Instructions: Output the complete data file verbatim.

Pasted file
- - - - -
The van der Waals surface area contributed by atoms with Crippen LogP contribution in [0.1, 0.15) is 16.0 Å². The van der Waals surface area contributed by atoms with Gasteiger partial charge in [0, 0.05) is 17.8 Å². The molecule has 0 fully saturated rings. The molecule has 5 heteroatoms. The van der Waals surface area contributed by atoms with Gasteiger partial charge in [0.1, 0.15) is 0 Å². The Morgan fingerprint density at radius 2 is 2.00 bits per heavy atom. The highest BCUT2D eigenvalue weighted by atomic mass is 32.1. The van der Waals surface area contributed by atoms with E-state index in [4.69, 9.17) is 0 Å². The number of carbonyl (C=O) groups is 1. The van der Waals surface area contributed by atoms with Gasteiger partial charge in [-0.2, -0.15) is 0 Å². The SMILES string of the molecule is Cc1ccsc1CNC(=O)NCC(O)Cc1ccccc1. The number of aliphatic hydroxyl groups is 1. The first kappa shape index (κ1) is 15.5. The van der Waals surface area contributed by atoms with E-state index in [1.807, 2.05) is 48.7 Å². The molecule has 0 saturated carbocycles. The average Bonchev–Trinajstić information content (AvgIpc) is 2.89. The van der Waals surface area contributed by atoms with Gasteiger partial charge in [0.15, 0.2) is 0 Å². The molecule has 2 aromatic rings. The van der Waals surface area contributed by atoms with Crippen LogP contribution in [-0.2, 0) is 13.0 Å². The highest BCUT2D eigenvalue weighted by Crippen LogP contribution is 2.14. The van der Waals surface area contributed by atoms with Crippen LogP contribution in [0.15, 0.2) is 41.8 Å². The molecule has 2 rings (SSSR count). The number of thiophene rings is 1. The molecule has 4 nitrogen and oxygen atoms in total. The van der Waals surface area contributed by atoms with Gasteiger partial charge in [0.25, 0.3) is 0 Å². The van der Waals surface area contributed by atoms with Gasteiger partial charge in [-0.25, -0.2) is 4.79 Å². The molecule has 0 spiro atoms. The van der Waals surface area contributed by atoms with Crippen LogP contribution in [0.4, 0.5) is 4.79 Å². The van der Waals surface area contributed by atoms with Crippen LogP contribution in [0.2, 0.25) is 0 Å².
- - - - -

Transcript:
The van der Waals surface area contributed by atoms with Crippen LogP contribution in [0.1, 0.15) is 16.0 Å². The van der Waals surface area contributed by atoms with Gasteiger partial charge in [0, 0.05) is 17.8 Å². The molecule has 0 fully saturated rings. The molecule has 5 heteroatoms. The van der Waals surface area contributed by atoms with Gasteiger partial charge in [0.1, 0.15) is 0 Å². The Morgan fingerprint density at radius 2 is 2.00 bits per heavy atom. The highest BCUT2D eigenvalue weighted by atomic mass is 32.1. The van der Waals surface area contributed by atoms with E-state index in [4.69, 9.17) is 0 Å². The number of carbonyl (C=O) groups is 1. The van der Waals surface area contributed by atoms with Gasteiger partial charge in [-0.2, -0.15) is 0 Å². The SMILES string of the molecule is Cc1ccsc1CNC(=O)NCC(O)Cc1ccccc1. The number of aliphatic hydroxyl groups is 1. The first kappa shape index (κ1) is 15.5. The van der Waals surface area contributed by atoms with E-state index in [1.807, 2.05) is 48.7 Å². The molecule has 0 saturated carbocycles. The average Bonchev–Trinajstić information content (AvgIpc) is 2.89. The van der Waals surface area contributed by atoms with Gasteiger partial charge in [0.15, 0.2) is 0 Å². The molecule has 2 aromatic rings. The van der Waals surface area contributed by atoms with Crippen LogP contribution in [-0.2, 0) is 13.0 Å². The highest BCUT2D eigenvalue weighted by Crippen LogP contribution is 2.14. The van der Waals surface area contributed by atoms with Crippen LogP contribution in [0.15, 0.2) is 41.8 Å². The molecule has 2 rings (SSSR count). The number of thiophene rings is 1. The molecule has 4 nitrogen and oxygen atoms in total. The van der Waals surface area contributed by atoms with Gasteiger partial charge in [0.25, 0.3) is 0 Å². The van der Waals surface area contributed by atoms with Gasteiger partial charge in [-0.25, -0.2) is 4.79 Å². The molecule has 0 spiro atoms. The van der Waals surface area contributed by atoms with Crippen LogP contribution in [0.4, 0.5) is 4.79 Å². The van der Waals surface area contributed by atoms with Crippen LogP contribution in [0.2, 0.25) is 0 Å².